Solving WAN Issues Takes More Than Adding Bandwidth
By Jean-Paul Bergeaux
Chief Technology Officer, SwishData
Government agencies are faced with more WAN problems today than ever before as a result of data center consolidation, mobile and telework computing, and public cloud computing all converging on IT at once. At the risk of making enemies with bandwidth providers, I have to speak out. Stop the madness! I am surprised at how many times IT and network admins run to these providers to solve WAN problems. It’s not going to work. The problem is larger than bandwidth.
When chatty apps attack
Often, after adding bandwidth, organizations find they are not using all of the available expensive new bandwidth, nor has the application experience improved. So what gives? Resolving WAN network issues is significantly impacted by how well the solution integrates with your applications. There are many facets to this point, but I am specifically thinking of solving issues applications have with distance. Anyone who looks beyond bandwidth providers to solve network performance problems will look to WAN acceleration products. However, even a basic network acceleration product that does not integrate with applications will probably not solve your problems.
Applications are designed for a local LAN and tend to be ‘chatty,’ which means they have short, frequent conversations with end-user computers. When those computers are moved far apart, latency becomes an issue in those conversations. If you’ve ever watched a low-quality satellite interview with a reporter, you might have noticed the wait time between one party finishing a sentence and the other responding. It’s pretty annoying to watch an extended interview like this. Now imagine if the questions and answers were short, such as one sentence. That might take a while. That’s what’s happening to applications over the WAN.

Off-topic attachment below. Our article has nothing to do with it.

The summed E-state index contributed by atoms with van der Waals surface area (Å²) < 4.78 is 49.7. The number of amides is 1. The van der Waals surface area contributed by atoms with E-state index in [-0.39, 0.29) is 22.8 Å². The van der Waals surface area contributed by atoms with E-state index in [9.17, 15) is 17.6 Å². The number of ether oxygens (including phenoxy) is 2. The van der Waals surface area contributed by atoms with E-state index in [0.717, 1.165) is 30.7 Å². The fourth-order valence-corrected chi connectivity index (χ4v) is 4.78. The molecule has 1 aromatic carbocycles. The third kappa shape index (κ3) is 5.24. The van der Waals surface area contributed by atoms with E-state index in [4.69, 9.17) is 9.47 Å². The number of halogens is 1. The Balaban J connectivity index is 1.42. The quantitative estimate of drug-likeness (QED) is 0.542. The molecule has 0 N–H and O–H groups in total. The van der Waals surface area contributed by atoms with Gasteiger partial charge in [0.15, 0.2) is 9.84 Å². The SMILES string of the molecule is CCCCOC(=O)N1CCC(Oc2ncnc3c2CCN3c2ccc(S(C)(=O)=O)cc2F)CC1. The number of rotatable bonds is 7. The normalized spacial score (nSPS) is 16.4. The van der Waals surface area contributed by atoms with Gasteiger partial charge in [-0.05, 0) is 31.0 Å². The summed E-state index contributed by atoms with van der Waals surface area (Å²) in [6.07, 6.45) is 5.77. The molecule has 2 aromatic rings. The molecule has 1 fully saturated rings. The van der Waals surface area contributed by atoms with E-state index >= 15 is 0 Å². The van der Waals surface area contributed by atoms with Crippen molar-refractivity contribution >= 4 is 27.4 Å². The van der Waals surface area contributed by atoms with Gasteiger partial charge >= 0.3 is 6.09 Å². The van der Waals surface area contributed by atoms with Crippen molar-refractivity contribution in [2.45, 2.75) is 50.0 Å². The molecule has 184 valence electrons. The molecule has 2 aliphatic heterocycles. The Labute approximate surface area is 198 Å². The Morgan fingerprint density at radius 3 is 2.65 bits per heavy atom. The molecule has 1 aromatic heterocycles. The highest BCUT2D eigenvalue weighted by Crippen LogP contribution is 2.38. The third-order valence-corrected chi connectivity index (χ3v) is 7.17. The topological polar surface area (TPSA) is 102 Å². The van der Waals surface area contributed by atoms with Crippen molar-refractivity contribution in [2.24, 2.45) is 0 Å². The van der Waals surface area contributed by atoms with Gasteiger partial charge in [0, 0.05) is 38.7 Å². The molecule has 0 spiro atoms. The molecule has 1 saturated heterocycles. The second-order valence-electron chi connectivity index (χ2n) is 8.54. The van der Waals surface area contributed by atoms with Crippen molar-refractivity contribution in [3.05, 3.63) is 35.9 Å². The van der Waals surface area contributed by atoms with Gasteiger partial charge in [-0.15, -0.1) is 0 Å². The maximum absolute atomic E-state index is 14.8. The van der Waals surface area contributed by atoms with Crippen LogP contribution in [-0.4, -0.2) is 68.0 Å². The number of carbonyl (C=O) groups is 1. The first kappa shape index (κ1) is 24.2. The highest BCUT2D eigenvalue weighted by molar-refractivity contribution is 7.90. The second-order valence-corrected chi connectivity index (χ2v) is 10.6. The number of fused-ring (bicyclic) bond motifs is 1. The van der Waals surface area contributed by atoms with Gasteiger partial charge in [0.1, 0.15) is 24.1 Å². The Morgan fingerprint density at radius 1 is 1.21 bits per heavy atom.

How to fix it (not by spending a fortune on bandwidth)
The real answer is an application-aware, smart network optimization solution, such as the Riverbed Steelhead appliance. These types of products actually understand layer-seven information and optimize how the application communicates with the user. Steelhead is unique in that it is able to break open the applications packets even if they are encrypted, such as secure Exchange 2010. There are also solutions that target the application itself so that roundtrips never get initiated, such as Riverbed’s Aptimizer in its Stingray line of products.
Both are incredible products that have near-immediate return-on-investment potential while solving user complaint issues. The kicker? They reduce bandwidth usage typically by 60 to 95 percent, allowing some organizations to even reduce their network contracts when they were looking to increase them. Anyone who puts together a mobility or data center consolidation solution must look at these products. Spending a fortune on network bandwidth isn’t going to solve the problem.
Posted by Jean-Paul Bergeaux on Aug 07, 2012 at 12:00 AM